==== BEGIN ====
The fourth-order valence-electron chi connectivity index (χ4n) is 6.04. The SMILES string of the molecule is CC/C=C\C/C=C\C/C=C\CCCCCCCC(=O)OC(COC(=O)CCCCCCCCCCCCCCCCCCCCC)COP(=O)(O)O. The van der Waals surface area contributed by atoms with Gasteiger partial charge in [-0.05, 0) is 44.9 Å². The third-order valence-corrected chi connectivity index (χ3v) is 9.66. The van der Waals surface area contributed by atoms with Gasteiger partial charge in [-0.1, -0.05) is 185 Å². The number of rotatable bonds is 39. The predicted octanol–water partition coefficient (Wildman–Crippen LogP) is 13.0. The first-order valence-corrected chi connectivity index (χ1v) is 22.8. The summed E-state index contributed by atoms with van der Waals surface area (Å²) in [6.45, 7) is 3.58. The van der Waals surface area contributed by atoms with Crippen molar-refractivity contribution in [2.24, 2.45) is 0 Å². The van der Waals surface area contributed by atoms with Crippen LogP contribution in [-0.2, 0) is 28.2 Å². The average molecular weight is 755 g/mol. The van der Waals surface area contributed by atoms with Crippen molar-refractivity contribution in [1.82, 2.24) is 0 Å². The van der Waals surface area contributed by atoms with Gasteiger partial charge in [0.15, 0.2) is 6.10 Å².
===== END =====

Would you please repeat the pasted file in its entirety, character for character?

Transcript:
The fourth-order valence-electron chi connectivity index (χ4n) is 6.04. The SMILES string of the molecule is CC/C=C\C/C=C\C/C=C\CCCCCCCC(=O)OC(COC(=O)CCCCCCCCCCCCCCCCCCCCC)COP(=O)(O)O. The van der Waals surface area contributed by atoms with Gasteiger partial charge in [-0.05, 0) is 44.9 Å². The third-order valence-corrected chi connectivity index (χ3v) is 9.66. The van der Waals surface area contributed by atoms with Gasteiger partial charge in [-0.1, -0.05) is 185 Å². The number of rotatable bonds is 39. The predicted octanol–water partition coefficient (Wildman–Crippen LogP) is 13.0. The first-order valence-corrected chi connectivity index (χ1v) is 22.8. The summed E-state index contributed by atoms with van der Waals surface area (Å²) in [6.45, 7) is 3.58. The van der Waals surface area contributed by atoms with Crippen molar-refractivity contribution in [2.24, 2.45) is 0 Å². The van der Waals surface area contributed by atoms with Crippen LogP contribution in [-0.2, 0) is 28.2 Å². The average molecular weight is 755 g/mol. The van der Waals surface area contributed by atoms with Crippen molar-refractivity contribution in [1.82, 2.24) is 0 Å². The van der Waals surface area contributed by atoms with Gasteiger partial charge in [0.15, 0.2) is 6.10 Å².